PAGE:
Now utilities may slow down their purchasing a bit, since they already have most of the contracts they need to meet their near-term clean energy targets, said Ed Smeloff, who manages regulatory affairs for the Oakland-based advocacy group Vote Solar. Solar and wind development should ramp back up in a few years to meet the state’s rising targets, but it’s unclear whether costs will have fallen enough to offset the loss of the tax credits.
It’s still possible Brown’s administration will find a way to take advantage of the tax credits. Smeloff said the California Public Utilities Commission is considering requiring utilities to buy additional renewable energy beyond the targets set by the Legislature.
“The expiration of the (tax credits) does offer a unique and fleeting opportunity for Californians to acquire very low-cost solar, and for that matter low-cost wind,” he said.
Energy jobs by sector: Solar beating coal, gas
The solar industry ranks second in total employment among energy industries, according to a January 2017 report from the federal Department of Energy. (Note: For the purposes of its report, the Department of Energy defined workers in each of these industries as people who spend “some portion” of their time supporting that industry. That’s why its employment figure for solar, 373,807, is higher than the Solar Foundation’s jobs number of 260,077. The Solar Foundation only counts workers who spend at least 50 percent of their time on solar-related work.)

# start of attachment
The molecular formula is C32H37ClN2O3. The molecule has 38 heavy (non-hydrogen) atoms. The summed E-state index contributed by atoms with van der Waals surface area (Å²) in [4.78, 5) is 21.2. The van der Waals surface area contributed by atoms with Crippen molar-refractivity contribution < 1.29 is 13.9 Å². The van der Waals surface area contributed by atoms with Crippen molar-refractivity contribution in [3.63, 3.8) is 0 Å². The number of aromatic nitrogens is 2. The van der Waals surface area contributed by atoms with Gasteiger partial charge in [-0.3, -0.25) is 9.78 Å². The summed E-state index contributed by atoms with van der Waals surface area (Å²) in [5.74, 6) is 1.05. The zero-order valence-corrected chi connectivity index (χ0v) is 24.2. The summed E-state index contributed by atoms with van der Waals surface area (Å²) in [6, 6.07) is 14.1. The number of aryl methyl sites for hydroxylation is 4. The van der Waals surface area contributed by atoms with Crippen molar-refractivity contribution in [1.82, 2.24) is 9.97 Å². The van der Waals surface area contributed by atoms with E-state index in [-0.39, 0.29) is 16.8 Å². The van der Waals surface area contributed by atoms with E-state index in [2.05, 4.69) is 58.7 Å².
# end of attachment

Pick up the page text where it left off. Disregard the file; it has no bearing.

Riverside County has become a hot bed of solar development, thanks to the region’s year-round sunlight and huge expanses of open desert. The county is already home to four big solar farms between the Coachella Valley and the Arizona border, one of which, NextEra’s 550-megawatt Desert Sunlight facility, was briefly the world’s largest solar farm when it opened last year. Several other solar projects are under development.
NextEra powered up the first 235 megawatts of its Blythe plant last year, with slightly more than half the output being sold to Southern California Edison and the rest going to the health care giant Kaiser Permanente, one of many businesses that have made voluntary commitments to fight global warming by reducing their use of fossil fuels. The Blythe project’s next phase, which hasn’t started construction yet, will be another 125 megawatts for Edison, NextEra spokesperson Steve Stengel told The Desert Sun.
Modesto’s 62.5-megawatt contract will be part of the Blythe project’s final 125-megawatt phase, which will likely start construction once NextEra sells the remaining megawatts, Stengel said. The contract calls for energy deliveries to begin in December 2020.